One of my first days as a supply teacher, I was in a grade 8 math class. Their homework had been to “round and add” a bunch of numbers. My job was to help them check their homework by giving them the answers. First question one says, “It didn’t say if we should round to the nearest 10, or nearest 100. I rounded to the nearest 100 & got (x). Is that okay?” Immediately another student said he’d rounded to the nearest 10 & got (x), which also disagreed with the book answer. For the first time in my life I understood why they’d been directed to “round” in order to estimate the answer. This changed me into a math person. I was 26.

So all those people who were on Twitter today saying that if a kid hadn’t caught up by grade 6 they’ll never catch up can just stop. I agree that math is beautiful and intriguing. If I’d been told there was not one right way to do things and that puzzling through a question was the most important work, I think I’d have become a mathematician earlier.

At the end you said, “Imagine what we can achieve when parents, teachers and children work together.” That parents would need to supplement math instruction at home was another point the trolls tried to make….AS IF THATS A SIGN OF WEAKNESS! Well, the people I know who do math around the kitchen table during dinner are some of the most interesting people I know.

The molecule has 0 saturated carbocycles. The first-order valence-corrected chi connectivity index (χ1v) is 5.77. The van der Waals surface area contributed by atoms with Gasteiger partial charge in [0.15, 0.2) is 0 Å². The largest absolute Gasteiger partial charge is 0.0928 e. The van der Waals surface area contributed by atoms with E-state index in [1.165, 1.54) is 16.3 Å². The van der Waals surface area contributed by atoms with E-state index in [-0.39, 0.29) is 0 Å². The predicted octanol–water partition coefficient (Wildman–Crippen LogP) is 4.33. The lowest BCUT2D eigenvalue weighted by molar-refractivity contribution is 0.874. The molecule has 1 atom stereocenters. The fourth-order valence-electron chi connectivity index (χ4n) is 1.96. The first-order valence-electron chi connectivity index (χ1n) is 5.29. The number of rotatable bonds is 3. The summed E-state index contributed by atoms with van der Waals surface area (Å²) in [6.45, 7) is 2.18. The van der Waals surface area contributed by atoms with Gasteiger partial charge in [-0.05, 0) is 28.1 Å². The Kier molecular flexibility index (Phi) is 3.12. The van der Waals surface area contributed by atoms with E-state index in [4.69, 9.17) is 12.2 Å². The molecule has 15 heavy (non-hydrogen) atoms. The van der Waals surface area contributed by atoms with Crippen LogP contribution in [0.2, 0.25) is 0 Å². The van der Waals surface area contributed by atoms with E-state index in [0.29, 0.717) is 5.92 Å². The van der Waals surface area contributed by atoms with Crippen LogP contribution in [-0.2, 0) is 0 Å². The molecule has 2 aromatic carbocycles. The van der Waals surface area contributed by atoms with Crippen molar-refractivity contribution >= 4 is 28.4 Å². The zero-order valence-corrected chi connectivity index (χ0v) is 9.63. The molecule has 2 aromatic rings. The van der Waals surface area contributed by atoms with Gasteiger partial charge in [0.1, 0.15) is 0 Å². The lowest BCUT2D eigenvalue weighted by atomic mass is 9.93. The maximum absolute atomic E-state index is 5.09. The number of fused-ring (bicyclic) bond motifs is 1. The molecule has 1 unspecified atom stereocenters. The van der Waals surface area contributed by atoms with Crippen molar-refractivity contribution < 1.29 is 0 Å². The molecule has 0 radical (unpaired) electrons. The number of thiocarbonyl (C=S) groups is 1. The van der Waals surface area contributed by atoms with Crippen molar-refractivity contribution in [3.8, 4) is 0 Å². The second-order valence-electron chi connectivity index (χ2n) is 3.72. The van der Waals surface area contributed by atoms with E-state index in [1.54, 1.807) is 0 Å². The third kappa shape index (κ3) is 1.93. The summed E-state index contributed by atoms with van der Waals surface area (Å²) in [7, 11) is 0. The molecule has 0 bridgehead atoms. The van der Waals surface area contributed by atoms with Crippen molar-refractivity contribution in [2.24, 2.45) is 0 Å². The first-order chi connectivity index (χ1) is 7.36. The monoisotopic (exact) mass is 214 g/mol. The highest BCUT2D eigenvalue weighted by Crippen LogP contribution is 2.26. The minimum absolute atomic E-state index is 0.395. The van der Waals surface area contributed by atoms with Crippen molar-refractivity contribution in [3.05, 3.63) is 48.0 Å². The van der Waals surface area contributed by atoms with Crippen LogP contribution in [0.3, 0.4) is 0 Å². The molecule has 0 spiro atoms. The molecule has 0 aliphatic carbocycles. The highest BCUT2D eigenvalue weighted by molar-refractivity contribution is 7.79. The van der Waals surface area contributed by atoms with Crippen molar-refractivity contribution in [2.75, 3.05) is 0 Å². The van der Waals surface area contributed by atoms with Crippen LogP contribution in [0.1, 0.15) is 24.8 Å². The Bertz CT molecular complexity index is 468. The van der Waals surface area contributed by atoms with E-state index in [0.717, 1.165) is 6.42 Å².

Ok…that was a long reply. Here’s the short version: I love this post and it got me thinking.

Thanks Lisa!

I love the trolls, to be honest. They help me understand the opposition, help me craft the message, rethink my thinking, push me to be clearer, more focused, more true to truth.

For me, access to amazing math instruction is the biggest equity issue in our schools because lack of math ability and understanding can suppress opportunity. I’m insanely focused now on figuring this out. How can we ensure every child is in a place that respects and cultivates math learning?